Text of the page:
Do I need Planning Permission for a Granny Annex?


The Featured Image is a recent build from Into The Garden Room

Whether housing your grown child as they save to buy their own home or perhaps giving an elderly relative a place to maintain their independence whilst getting more support, an annexe can be a great addition to your home. Certainly, one of the most asked questions when building an annexe is probably whether or not you will need planning permission. Before you grab all the equipment and don your safety helmet, we look at some things to consider when constructing your annexe.

What is an Annexe?

An annexe is a self-contained unit, sometimes referred to as a granny flat. Situated on the same plot as the existing property, the annexe is used as part of the same house. An annexe can be built as an extension to the existing property or as a stand-alone building. The most important thing to appreciate is that an annexe is not a separate dwelling. An annexe is not intended to be rented out for example.

Do I Need Planning Permission?

The quick answer is yes. Whilst garden rooms can often be exempt from planning permission requirements, an annexe, because it is used as a dwelling or living space, will require planning permission or a Certificate of Lawfulness from your Local Planning `Authority (LPA). The LPA will make consideration regarding the impact your proposed annexe will have on your neighbours. They will also consider the surrounding land and including how the structure would look.

How long does Planning Permission usually take?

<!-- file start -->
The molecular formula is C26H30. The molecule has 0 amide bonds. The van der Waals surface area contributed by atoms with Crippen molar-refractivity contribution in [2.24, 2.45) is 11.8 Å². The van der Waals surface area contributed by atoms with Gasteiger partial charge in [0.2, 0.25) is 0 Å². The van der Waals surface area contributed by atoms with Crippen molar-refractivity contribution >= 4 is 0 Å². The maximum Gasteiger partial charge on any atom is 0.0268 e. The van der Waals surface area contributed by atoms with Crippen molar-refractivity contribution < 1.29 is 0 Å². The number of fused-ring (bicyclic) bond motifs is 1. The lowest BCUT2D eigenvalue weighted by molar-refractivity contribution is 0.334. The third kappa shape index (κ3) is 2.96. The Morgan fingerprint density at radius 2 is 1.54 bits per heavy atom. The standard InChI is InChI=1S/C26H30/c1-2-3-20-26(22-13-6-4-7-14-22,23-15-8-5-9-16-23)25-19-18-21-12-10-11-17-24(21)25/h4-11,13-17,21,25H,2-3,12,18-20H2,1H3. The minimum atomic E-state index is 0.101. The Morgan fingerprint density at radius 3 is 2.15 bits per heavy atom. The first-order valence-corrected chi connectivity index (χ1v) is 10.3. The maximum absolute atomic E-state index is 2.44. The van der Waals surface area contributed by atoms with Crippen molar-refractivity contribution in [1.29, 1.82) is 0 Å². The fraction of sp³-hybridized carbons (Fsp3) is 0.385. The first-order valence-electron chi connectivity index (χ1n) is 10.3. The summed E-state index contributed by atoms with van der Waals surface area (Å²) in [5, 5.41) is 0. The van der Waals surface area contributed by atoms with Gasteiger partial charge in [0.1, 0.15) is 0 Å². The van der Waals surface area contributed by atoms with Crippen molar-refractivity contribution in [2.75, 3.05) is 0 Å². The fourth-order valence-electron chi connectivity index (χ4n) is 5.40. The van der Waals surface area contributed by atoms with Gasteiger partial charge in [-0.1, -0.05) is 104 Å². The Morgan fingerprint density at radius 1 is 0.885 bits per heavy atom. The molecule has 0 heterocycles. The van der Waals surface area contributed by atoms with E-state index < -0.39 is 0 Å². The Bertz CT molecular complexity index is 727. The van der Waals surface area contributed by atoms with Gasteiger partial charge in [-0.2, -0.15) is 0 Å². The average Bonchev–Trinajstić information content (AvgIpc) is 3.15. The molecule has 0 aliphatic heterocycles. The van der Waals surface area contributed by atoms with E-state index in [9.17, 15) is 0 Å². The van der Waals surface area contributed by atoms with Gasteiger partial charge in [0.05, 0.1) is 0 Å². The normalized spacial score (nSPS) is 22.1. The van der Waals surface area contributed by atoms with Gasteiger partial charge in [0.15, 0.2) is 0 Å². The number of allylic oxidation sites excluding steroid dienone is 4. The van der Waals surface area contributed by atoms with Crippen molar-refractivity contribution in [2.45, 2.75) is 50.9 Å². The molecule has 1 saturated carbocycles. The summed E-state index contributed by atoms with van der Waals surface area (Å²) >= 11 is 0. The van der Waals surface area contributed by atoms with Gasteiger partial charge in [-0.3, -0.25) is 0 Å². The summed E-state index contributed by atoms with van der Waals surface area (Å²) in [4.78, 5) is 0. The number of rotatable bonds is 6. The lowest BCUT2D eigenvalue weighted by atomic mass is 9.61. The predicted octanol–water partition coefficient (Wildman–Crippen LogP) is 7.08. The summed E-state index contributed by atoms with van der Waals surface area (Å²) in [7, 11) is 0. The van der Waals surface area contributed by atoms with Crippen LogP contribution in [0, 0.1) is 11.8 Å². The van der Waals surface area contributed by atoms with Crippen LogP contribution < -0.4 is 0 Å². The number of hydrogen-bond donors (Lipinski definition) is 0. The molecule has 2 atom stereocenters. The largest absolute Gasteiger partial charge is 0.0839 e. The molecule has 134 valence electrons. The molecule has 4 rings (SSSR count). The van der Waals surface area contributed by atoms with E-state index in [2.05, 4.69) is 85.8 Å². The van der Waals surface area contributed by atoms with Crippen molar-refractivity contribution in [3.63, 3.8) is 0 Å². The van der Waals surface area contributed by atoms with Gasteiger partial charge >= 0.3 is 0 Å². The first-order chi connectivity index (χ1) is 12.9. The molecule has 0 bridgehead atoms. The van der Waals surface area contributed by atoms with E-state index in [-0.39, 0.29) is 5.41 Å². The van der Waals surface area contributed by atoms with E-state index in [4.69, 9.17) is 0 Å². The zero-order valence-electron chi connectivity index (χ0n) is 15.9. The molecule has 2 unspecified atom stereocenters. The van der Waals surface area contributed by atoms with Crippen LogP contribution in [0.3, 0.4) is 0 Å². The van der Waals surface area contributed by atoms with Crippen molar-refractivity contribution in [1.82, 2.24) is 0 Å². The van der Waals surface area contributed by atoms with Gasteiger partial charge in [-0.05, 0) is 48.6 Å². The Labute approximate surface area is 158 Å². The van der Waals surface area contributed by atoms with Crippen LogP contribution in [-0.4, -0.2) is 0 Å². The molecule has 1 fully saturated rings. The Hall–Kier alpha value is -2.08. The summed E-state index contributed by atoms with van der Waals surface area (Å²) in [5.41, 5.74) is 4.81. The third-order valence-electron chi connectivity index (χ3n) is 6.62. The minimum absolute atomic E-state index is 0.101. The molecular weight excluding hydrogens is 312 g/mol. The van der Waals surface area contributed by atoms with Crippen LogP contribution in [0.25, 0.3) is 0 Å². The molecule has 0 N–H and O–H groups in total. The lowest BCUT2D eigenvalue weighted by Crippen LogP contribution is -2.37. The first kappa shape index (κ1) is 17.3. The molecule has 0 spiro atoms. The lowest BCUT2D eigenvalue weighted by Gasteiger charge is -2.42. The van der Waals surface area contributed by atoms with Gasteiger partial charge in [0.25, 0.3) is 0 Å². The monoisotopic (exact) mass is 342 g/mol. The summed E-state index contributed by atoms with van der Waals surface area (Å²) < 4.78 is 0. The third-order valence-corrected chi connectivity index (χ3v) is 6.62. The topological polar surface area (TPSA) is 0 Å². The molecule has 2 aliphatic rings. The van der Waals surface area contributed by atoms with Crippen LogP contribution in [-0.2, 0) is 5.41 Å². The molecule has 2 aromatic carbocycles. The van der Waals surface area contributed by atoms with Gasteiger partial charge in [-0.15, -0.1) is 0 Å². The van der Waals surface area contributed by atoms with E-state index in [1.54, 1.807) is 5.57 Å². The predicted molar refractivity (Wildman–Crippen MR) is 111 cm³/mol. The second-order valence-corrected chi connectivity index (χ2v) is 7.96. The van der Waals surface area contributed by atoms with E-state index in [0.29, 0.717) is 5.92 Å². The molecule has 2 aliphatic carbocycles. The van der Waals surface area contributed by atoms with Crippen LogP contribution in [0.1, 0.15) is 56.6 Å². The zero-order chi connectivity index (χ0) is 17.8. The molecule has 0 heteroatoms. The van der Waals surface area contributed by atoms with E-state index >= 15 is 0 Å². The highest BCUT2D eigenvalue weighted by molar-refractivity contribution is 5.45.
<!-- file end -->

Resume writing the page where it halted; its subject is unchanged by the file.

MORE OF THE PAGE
The great news here is that all Local Planning Authorities sing from essentially the same song sheet. This means that once you have finalised the annexe's proposed design and submit that precious planning permission application, you can expect to wait no longer than approximately 8 weeks for a decision. If you do decide to use a company to submit all the paperwork, they will stay in close contact with the LPA and keep you informed along the way.

Can You Use the Caravan Act to Build the Annexe?

You may be familiar with The Caravan Act as another way to build your annexe and avoid the lengthier process of requesting planning permission, but the truth is it is not as easy as that. The Caravan Sites Act 1968 does allow for the construction of certain types of buildings without using planning permission; however, there are quite strict guidelines to follow. A rough outline of the major criteria in regards to the Caravan Act are:

  • Maximum dimensions

  • 65.6’L x 22.3’W x 10’H

  • Must be a structure rather than a building

  • Must be fit for human dwelling

  • Must be able to be moved from one place to another

The below image is a Bespoke Tiny Home Container Conversion by Crossan Container Conversions, who specialise in movable solutions, which means that should you move the building can be moved. Because it is a movable solution, it may fall under the caravan act. So, whilst the Act can be used to support the build of your granny annexe, we would always recommend applying for planning permission or a Certificate of Lawfulness rather than ploughing money into a project you later find out isn't lawful. We hope this has been informative and helped you to understand the requirements for your very own granny annexe; you can start a search for your very own annexe here.


Planning Permission
Granny Annex

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